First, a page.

Hope for Dry Eye Sufferers with New Blood Drops
A new way of treating dry eyes is being trialled at Moorfields Eye Hospital, as reported in the Eye recently. By using a finger prick of patient’s own blood in eye drops, symptoms of dry eye such as redness and itchiness have been shown to be reduced.
Dry eye is a common disorder of the tear film and causes a wide range of symptoms including blurry vision, sensitivity to light and gritty, uncomfortable eyes. Dry eye can affect anyone, becoming more common as we age. Diseases that prevent tears forming can cause dry eye such as rheumatoid arthritis and collagen vascular disease.
Traditionally, artificial tears or eye drops have been used as treatment for dry eyes. However, eye drops lack the biological nutrients found in real tears. Blood is potentially a more effective replacement, which is why this technique could work effectively to hydrate the eyes. This could be a huge advancement in the treatment of dry eye as the treatment is cheap, with no currently reported side effects.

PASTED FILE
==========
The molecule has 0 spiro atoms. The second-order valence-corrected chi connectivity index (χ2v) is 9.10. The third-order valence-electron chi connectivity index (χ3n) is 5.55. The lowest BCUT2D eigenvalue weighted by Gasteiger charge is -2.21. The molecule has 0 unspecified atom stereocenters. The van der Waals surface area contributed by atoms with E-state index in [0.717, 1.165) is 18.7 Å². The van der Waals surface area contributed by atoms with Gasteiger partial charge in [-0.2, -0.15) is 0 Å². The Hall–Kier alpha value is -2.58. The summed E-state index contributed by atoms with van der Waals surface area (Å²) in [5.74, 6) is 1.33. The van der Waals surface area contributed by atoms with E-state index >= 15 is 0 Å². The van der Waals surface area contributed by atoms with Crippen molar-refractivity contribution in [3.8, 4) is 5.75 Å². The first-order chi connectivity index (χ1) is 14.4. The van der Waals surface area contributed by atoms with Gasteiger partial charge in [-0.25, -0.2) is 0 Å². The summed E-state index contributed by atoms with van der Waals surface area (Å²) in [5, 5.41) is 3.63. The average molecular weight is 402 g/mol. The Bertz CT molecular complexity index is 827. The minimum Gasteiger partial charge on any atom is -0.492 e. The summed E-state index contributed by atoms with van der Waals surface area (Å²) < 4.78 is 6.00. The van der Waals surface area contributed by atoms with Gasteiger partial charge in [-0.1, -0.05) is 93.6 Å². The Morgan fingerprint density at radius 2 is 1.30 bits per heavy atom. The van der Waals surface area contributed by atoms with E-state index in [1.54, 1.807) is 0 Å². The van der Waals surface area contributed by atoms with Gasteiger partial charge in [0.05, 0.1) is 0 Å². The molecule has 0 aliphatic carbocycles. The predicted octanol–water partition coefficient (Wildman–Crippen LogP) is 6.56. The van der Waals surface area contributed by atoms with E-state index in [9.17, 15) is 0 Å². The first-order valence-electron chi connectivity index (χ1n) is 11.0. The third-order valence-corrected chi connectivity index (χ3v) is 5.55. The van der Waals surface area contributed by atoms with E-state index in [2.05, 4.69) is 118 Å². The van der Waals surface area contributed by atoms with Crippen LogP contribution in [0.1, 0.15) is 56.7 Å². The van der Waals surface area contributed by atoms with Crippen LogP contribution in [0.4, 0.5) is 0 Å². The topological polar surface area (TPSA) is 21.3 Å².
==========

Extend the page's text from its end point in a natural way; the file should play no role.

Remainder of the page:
There is hope that the new blood eye drops will alleviate dry eye symptoms far more effectively than previous treatments. Consultant ophthalmologist, Anant Sharma, who works at Moorfields Eye Centre at Bedford Hospital, told Optometry Times that the method was a “potential game changer” in the treatment of dry eye.
It is also hoped that conditions such as ulcers, infections and corneal erosion syndrome could be improved by such treatment.
As well as eye drops, other ways to improve dry eye symptoms include: avoiding long periods of reading or looking at screens, drinking more water and cleansing your eyes daily.
LOOKING AFTER YOUR EYES
An eye examination is a vital health check and should be part of everyone’s regular health care.
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